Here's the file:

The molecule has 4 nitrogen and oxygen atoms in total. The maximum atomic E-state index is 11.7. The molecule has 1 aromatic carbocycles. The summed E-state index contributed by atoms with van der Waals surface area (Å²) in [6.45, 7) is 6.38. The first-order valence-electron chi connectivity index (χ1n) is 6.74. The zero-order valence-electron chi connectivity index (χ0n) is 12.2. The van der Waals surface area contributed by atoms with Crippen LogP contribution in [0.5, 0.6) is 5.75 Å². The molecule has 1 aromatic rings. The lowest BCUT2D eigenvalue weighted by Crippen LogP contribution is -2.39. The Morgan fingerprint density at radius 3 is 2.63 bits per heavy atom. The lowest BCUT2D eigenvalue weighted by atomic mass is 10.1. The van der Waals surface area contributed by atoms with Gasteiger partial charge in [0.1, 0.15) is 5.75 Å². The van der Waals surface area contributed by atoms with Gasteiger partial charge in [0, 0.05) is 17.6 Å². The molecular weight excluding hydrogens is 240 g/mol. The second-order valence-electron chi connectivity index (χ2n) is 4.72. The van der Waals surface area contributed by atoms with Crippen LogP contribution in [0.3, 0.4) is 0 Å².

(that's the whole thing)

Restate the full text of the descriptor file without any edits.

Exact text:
The molecule has 4 nitrogen and oxygen atoms in total. The maximum atomic E-state index is 11.7. The molecule has 1 aromatic carbocycles. The summed E-state index contributed by atoms with van der Waals surface area (Å²) in [6.45, 7) is 6.38. The first-order valence-electron chi connectivity index (χ1n) is 6.74. The zero-order valence-electron chi connectivity index (χ0n) is 12.2. The van der Waals surface area contributed by atoms with Crippen LogP contribution in [0.5, 0.6) is 5.75 Å². The molecule has 1 aromatic rings. The lowest BCUT2D eigenvalue weighted by Crippen LogP contribution is -2.39. The Morgan fingerprint density at radius 3 is 2.63 bits per heavy atom. The lowest BCUT2D eigenvalue weighted by atomic mass is 10.1. The van der Waals surface area contributed by atoms with Gasteiger partial charge in [0.1, 0.15) is 5.75 Å². The van der Waals surface area contributed by atoms with Gasteiger partial charge in [0, 0.05) is 17.6 Å². The molecular weight excluding hydrogens is 240 g/mol. The second-order valence-electron chi connectivity index (χ2n) is 4.72. The van der Waals surface area contributed by atoms with Crippen LogP contribution in [0.3, 0.4) is 0 Å².